Sankhya: The Indian Journal of Statistics

1996, Volume 58, Series B, Pt. 1, pp. 10--27



BRAJENDRA C. SUTRADHAR,  Memorial University of Newfoundland

SUMMARY. Bartlett's (1937) test for the equality of several variances is a modification to the standard likelihood ratio test. The test assumes that the observations involved are independent and their distributions are normal. The violation of this assumption may have adverse effects on the statistical inference. For the case when observations are independent but their distributions are not normal, Box (1953) has shown that the distribution of Bartlett's test statistic involves a non-zero kurtosis which invalidates its chi-square approximation. The usual assumption for Bartlett's test is also violated when the distributions of the observations are correlated. Thus, the presence of autocorrelations invalidate the chi-square approximation to the distribution of the standard Bartlett's test statistic. In particular, the test would be highly misleading for large autocorrelations. When the observations are highly correlated, the standard likelihood ratio, Wald's and Rao's tests run into difficulties in testing the equality of variances of several groups. This is because the likelihood estimation method has convergence problems for large correlation parameter values.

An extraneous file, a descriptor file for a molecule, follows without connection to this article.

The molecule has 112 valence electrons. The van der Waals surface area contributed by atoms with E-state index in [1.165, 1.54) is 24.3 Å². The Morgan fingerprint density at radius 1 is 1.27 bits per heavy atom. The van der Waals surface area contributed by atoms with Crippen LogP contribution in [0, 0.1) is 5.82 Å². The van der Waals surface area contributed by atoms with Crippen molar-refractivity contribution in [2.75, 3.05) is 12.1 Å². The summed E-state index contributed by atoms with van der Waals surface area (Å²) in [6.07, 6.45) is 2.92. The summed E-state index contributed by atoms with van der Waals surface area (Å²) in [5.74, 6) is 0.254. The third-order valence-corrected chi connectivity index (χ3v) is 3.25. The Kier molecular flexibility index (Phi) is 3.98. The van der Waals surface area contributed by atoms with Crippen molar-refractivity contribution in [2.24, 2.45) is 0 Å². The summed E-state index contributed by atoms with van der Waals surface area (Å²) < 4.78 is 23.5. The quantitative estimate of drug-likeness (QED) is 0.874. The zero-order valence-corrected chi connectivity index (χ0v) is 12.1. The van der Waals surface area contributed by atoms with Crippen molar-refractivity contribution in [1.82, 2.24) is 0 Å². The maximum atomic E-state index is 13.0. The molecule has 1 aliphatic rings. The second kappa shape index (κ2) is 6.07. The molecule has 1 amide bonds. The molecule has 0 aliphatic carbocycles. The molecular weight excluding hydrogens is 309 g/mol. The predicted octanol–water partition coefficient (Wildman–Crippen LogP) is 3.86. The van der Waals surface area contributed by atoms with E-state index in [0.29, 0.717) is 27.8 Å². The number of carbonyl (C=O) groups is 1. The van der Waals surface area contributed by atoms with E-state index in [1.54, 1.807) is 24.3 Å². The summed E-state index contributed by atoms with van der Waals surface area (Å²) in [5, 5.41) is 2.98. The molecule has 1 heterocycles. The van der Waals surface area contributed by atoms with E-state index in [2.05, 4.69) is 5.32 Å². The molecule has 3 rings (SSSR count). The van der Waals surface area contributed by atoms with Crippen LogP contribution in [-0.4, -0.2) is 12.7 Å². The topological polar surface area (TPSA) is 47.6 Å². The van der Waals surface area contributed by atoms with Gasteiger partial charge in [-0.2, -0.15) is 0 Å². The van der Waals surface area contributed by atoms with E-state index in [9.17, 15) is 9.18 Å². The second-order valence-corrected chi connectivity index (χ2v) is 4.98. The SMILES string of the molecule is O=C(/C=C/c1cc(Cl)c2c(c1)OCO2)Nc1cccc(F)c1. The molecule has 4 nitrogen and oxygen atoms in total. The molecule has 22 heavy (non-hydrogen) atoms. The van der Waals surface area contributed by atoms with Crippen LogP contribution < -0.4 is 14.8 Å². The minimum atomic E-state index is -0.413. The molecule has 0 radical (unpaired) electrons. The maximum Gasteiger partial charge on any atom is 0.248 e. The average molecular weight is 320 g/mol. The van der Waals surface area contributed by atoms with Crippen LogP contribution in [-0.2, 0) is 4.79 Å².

This paper discusses Neyman's (1959) partial score for testing the homogeneity of variances of several independent time series. The test statistic has asymptotically optimal. We also provide a modification to Bartlett's test which accounts for the correlations of the data. The modified test statistic is simple to compute and it has asymptotically a chi-square distribution. The small and sample performance of these tests including standard Bartlett's test, are examined through a simulation study based on AR(1) and MA(1) data. The simulation study shows that the standard Bartlett's test highly over estimates the significance level. Thus, this test is extremely unreliable, in particular for large autocorrelations. The proposed modification to Bartlett's test as well as Nayman's partial score test perform well in controlling the size. When compared for the power, the score test is found to be uniformly more powerful than the modified  Bartlett's test for all sample sizes, small or large. The modified test procedure is illustrated through an analysis of winter temperature data.

AMS (1980) subject classification. Primary 62G10; secondary 62H12, 62E25.

Key words and phrases. Independent groups; correlated errors within a group; partial score test; correlation for autocorrelations; Glacer's exact test; asymptotically chi-square tests; size and power of the tests.

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